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Saccadometry: the possible application of latency distribution measurement for monitoring concussion
  1. B C Pearson,
  2. K R Armitage,
  3. C W M Horner,
  4. R H S Carpenter
  1. Department of Physiology, Development and Neuroscience, University of Cambridge, UK
  1. Mr B C Pearson, Department of Physiology, Development and Neuroscience, University of Cambridge, CB2 3EG, UK; bcp22{at}


Premature return to play after concussion may have debilitating or even fatal consequences. Computerised neuropsychological test batteries are widely used to monitor recovery, but none meet all specified criteria. One possible alternative is to measure saccadic reaction time or latency. Latency reflects the operation of cerebral decision mechanisms, and is strongly influenced by many agents that impair cortical function. A portable, micro-miniature device (saccadometer) was used to record the eye movements of amateur boxers before and after competitive bouts. Individual latency distributions were significantly affected after blows to the head, though the effects seemed to be reversible, with recovery over a few days. This quantitative, objective and easy to use technique should perhaps be deployed more widely to evaluate its potential in monitoring the effects of sports-related head injuries.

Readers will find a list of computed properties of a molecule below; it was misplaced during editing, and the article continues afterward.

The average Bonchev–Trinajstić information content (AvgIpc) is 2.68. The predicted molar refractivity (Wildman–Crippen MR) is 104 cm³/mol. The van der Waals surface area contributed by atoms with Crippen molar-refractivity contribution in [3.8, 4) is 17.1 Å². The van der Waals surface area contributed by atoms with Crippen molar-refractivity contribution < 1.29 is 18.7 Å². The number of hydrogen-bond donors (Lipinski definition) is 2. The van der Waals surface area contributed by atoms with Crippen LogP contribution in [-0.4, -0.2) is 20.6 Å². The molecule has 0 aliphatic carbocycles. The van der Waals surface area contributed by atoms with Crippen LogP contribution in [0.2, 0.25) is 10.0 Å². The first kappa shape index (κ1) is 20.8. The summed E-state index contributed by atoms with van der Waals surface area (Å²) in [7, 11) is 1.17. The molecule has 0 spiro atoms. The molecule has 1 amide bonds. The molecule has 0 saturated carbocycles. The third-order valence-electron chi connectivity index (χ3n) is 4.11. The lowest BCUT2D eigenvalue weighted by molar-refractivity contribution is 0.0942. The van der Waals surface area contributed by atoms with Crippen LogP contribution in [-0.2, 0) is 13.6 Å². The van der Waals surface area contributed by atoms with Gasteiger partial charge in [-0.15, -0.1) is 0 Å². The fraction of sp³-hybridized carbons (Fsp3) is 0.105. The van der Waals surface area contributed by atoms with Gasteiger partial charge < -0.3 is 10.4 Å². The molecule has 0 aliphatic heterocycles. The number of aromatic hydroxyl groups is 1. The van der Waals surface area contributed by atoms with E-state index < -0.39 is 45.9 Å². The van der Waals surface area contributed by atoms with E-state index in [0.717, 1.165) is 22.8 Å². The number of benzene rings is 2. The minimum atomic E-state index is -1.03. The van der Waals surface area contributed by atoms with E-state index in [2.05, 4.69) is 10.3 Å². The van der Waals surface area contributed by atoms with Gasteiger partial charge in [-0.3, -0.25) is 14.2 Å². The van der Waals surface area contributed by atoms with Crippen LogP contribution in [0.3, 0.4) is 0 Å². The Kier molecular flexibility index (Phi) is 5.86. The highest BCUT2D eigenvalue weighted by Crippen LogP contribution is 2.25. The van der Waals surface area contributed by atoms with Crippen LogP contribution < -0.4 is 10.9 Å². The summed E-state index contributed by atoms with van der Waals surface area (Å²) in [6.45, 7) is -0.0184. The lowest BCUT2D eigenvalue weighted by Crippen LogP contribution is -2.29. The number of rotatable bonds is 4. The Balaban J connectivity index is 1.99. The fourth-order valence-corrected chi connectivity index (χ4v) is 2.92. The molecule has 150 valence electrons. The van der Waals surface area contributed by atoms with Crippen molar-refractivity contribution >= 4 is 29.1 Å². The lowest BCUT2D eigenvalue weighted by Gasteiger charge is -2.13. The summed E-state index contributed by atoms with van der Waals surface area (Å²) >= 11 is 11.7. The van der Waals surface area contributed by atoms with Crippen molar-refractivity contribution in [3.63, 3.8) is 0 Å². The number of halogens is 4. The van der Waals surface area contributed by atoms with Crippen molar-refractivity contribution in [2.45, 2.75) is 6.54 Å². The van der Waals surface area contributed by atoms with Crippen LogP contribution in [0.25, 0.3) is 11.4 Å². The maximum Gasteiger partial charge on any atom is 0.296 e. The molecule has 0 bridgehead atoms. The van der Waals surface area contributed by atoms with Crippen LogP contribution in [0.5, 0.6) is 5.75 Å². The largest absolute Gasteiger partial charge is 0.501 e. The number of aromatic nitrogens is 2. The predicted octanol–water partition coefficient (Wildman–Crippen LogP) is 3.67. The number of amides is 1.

• saccade
  • brain concussion
  • traumatic brain injury
  • athletic injuries
  • neuropsychological test

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  • Conflict of interest: None declared.

  • Informed consent was obtained for publication of fig 1.